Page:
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The Slugs Return From Capistrano Day

The Slugs Return From Capistrano Day was created by Thomas and Ruth Roy, who have said the following about the day: "It's a little known secret that slimy slugs spend their winters in lovely Capistrano, and return to our patios and gardens on this date. Bare feet are not a good idea." The holiday is a play on the holidays Swallows Return to San Juan Capistrano and Swallows Depart from San Juan Capistrano.

Each year around March 19, which is also St. Joseph's Day, swallows return to nest at the Mission San Juan Capistrano, an old mission in San Juan Capistrano, California, after having traveled 6,000 miles from their winter home in Goya, Argentina. The swallows travel in large groups, but "scout swallows" come before the rest by a few days. Visitors began coming to San Juan Capistrano to witness the return of the swallows in the early 1930s. Bells are rung as they return, and a fiesta and parade are held.

Father St. John O'Sullivan, who was Pastor of Mission San Juan Capistrano from 1910 – 1933, wrote in his book Capistrano Nights that he was walking through town when he saw a shopkeeper knocking down swallow nests under the eaves of their shop. O'Sullivan responded by telling the birds, "Come on swallows, I'll give you shelter. Come to the Mission. There's room enough there for all." The next day he found the swallows building their nests in the Mission's church, Father Junipero Serra's Church.

Before urbanization, the Mission had the largest buildings in the area, which is one reason the swallows continued to return to nest there each March. Two of the most prominent structures at the Mission were Father Junipero Serra's Church and the Great Stone Church. The Mission is also near two rivers, which made it an ideal place for swallows to nest, because they feed on insects and there were many there. Not as many swallows nest at the Mission as they did in the past. As a community developed around the Mission, there were other buildings the swallows could nest in and there were fewer insects. Swallow nests were also removed from the ruins of the Great Stone Church by preservationists.

On or around October 23, which is Swallows Depart from San Juan Capistrano Day, the swallows depart back to Argentina for the winter. This also happens to be the death date of Saint John of Capistrano, the namesake of the mission. He was a Franciscan preacher, lawyer, and educator. Born in Capistrano, Italy, in 1386, he died in 1456 from the bubonic plague.

But today's celebration is not about swallows returning or departing from the Mission San Juan Capistrano. Rather, it is about slugs returning to people's gardens and patios from there! According to the holiday's creators, while the swallows spend their winter in Argentina, slugs take their place at the Mission San Juan Capistrano. So how long does it take the slugs to make their journey back to your garden or patio after their winter respite? Well, banana slugs have been recorded as moving 6.5 inches in a minute, while the milky slug can travel up to forty feet in a night. If you happen to live in New York City, the distance between you and the Mission is 8,359,515 feet, or 100,314,180 inches. If a banana slug traveled nonstop from the Mission to your place of residence, it would take more than 15,432,950 minutes for the slug to arrive at your doorstep, or approximately 257,216 hours, or 10,717 days. See how implausible this is? These must be some super speedy slugs!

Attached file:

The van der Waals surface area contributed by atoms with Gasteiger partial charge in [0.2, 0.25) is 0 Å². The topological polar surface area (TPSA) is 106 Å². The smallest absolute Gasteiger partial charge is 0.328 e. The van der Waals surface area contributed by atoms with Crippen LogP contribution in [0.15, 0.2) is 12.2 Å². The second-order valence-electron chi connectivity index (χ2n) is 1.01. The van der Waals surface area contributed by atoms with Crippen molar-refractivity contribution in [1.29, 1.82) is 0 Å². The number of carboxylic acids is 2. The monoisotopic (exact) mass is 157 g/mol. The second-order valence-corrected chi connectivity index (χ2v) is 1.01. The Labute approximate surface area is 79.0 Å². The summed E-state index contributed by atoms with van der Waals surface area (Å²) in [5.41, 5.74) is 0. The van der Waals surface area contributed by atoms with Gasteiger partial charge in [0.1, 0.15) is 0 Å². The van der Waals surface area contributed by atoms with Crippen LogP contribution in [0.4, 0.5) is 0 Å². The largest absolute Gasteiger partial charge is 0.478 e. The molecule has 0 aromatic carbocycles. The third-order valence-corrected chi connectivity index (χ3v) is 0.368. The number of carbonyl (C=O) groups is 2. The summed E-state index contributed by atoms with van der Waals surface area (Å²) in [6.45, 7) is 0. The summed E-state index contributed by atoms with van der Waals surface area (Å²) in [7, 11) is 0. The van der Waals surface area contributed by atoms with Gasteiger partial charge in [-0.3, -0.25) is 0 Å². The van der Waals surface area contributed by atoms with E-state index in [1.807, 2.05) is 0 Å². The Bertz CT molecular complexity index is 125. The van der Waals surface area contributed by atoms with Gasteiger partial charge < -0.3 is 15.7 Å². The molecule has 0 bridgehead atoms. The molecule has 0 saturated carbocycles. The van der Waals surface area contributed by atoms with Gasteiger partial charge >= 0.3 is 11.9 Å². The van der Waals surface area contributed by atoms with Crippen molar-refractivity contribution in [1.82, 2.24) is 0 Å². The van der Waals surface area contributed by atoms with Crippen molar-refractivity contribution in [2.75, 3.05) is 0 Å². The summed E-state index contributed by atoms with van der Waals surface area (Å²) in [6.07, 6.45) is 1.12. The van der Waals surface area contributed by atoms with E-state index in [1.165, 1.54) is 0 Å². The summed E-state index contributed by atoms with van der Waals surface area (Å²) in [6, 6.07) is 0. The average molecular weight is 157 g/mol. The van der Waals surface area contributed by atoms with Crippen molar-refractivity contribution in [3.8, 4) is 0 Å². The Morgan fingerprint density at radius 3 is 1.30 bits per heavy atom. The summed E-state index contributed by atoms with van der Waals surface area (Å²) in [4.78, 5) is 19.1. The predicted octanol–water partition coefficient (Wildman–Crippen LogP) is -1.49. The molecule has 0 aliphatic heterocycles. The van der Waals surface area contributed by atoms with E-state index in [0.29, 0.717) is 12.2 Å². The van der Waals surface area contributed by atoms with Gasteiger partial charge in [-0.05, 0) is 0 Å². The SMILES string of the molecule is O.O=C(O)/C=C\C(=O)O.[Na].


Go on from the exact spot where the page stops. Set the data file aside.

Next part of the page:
Slugs, in essence, are shell-less snails. There are both land slugs and sea slugs. They eat a multitude of creatures and other matter, such as algae, centipedes, insects, fungi, animal feces, carrion, and worms. They often consume a few times their weight in a day. To assist them in feeding, they use their strong jaw and their thousands of teeth, which are on a scraper-like structure called a radula. Some slugs are quite large. The ashy-grey slug of Europe is about 10 inches. Some sea slugs are even larger. The black sea hare can get up to 40 inches and may weigh 30 pounds.

Slugs have four retractable tentacles: they see and smell with two, and touch and taste with the others. However, they don't have a nose—they do their breathing out of a pore called a pneumostome. These slippery creatures secrete mucus or slime that helps them move, protects them from fungi and bacteria, helps them control their moisture level, and assists them in finding mates (they examine mucus trails of other slugs when looking for a potential mate). They secrete different types of slime. The kind that helps them move is slippery, while some is viscous and helps with traction. Their slime is produced with glands such as the pedal gland. Slugs are hermaphrodites. They start out as males and develop female reproductive organs when they are mature. Slug eggs are usually laid in late October or November and hatch in early January. Most slugs spend their time underground during the summer, and slugs are usually only active at night. The slugs that return today from San Juan Capistrano apparently are a little more active than most slugs.

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